President Biden on Wednesday night defended the filibuster, a procedural tactic that stands to hold up much of his agenda in the Senate, even as he reiterated that he viewed it as a relic of Jim Crow.
“There’s no reason to protect it other than you’re going to throw the entire Congress into chaos and nothing will get done,” he said at a CNN Town Hall in Cincinnati. “Nothing at all will get done.”
Mr. Biden said there was too much at stake to risk that level of “chaos” that a fight over the filibuster would ignite, including voting rights legislation he still wants to see passed. He also said waging a war against the filibuster would play into the hands of Republicans seeking to hold up his agenda. “Wouldn’t my friends on the other side love to have a debate about the filibuster instead of passing the Recovery Act?” he said.
At his first news conference as president last March, Mr. Biden thrilled progressives who want to change the rules governing the Senate’s signature procedural weapon that require a 60-vote supermajority to advance a bill. Mr. Biden said the filibuster was “being abused in a gigantic way.”
That month, he also endorsed a return to what is called the talking filibuster: the requirement that opponents of legislation be required to occupy the floor and make their case against it.
On Wednesday night, he reiterated his support for a return to the old form but made it clear that he thought a filibuster fight was only a distraction.
“I’ve been saying for a long, long time the abuse of the filibuster is pretty overwhelming,” he said.
But when it came to passing voting rights legislation, he added, “I want to make sure we bring along not just all the Democrats, we bring along Republicans who I know know better. They know better than this. What I don’t want to do is get wrapped up right now in the argument whether or not this is all about the filibuster.”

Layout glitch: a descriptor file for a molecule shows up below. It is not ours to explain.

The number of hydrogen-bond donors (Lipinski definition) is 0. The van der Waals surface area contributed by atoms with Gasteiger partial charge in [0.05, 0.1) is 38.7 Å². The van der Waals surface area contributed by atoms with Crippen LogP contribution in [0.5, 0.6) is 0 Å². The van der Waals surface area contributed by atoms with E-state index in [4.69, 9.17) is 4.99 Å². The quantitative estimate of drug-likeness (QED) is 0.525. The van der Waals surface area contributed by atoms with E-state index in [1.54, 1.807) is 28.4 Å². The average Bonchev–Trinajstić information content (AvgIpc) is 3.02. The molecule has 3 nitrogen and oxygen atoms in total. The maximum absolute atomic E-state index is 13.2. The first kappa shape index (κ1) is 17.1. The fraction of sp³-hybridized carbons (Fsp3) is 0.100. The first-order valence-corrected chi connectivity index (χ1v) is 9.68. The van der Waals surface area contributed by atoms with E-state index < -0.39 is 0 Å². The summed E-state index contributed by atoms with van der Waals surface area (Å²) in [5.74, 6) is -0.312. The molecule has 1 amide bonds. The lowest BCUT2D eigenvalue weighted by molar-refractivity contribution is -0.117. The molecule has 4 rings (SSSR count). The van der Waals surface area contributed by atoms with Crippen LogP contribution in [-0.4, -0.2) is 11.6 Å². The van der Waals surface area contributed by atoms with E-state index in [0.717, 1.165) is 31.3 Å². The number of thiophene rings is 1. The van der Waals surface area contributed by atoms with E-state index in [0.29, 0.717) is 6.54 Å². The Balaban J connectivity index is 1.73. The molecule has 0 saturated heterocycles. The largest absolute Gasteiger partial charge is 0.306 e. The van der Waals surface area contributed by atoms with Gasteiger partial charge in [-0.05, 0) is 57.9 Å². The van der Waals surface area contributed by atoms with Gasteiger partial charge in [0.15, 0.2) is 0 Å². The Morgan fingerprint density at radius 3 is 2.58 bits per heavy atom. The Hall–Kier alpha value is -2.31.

Mr. Biden rejected the idea that overturning or changing the filibuster was the only way he would pass his agenda through a divided Congress.
“I’m trying to bring the country together,” he said. “And I don’t want the debate to only be about whether or not we have a filibuster, or exception to the filibuster, or going back to the way the filibuster had to be used before.”
Republicans blocked the Senate on Wednesday from taking up an emerging bipartisan infrastructure plan, raising doubts about the fate of a major piece of President Biden’s agenda even as negotiators continued to seek a compromise.
The failed vote underscored the intense mistrust between the two parties, which has complicated the effort to complete a deal. Both Republicans and Democrats in the group seeking a deal say they are still making progress toward agreement on a package with nearly $600 billion in new funds for roads, bridges, rail, transit and other infrastructure, which could be the first major infusion of federal public works spending since the 2009 stimulus law.
Senator Chuck Schumer, Democrat of New York and the majority leader, forced the vote in a bid to intensify pressure for a swift resolution to the talks, acting over the pleas of centrist Republicans who said they needed more time to solidify their deal with Democrats. With many Democrats harboring concerns that Republicans will drag out the process only to withhold support from a final bill, he argued that there was still time to iron out final details.
“This vote is not a deadline to have every final detail worked out — it is not an attempt to jam anyone,” Mr. Schumer said before the vote, adding that negotiators would have “many opportunities” to add their plan to the bill “even if they need a few more days to finalize the language.”
But Republicans said they were not ready to commit to considering an infrastructure measure, and warned that putting the matter to a vote risked scuttling a potential bipartisan breakthrough.
With all 50 Republicans in the Senate opposed, Democrats fell short of the 60 votes that would have been needed to move forward with an infrastructure debate. All 50 members of the Democratic caucus initially voted to proceed, but Mr. Schumer switched his vote to enable him under Senate rules to bring up the measure again.
Republicans argued that Democrats had threatened their progress by rushing a vote on the package before the deal was ready. Democrats questioned why Republicans, many of whom have said they want a bipartisan infrastructure compromise, would be unwilling to simply allow a debate to move forward while the negotiations proceed.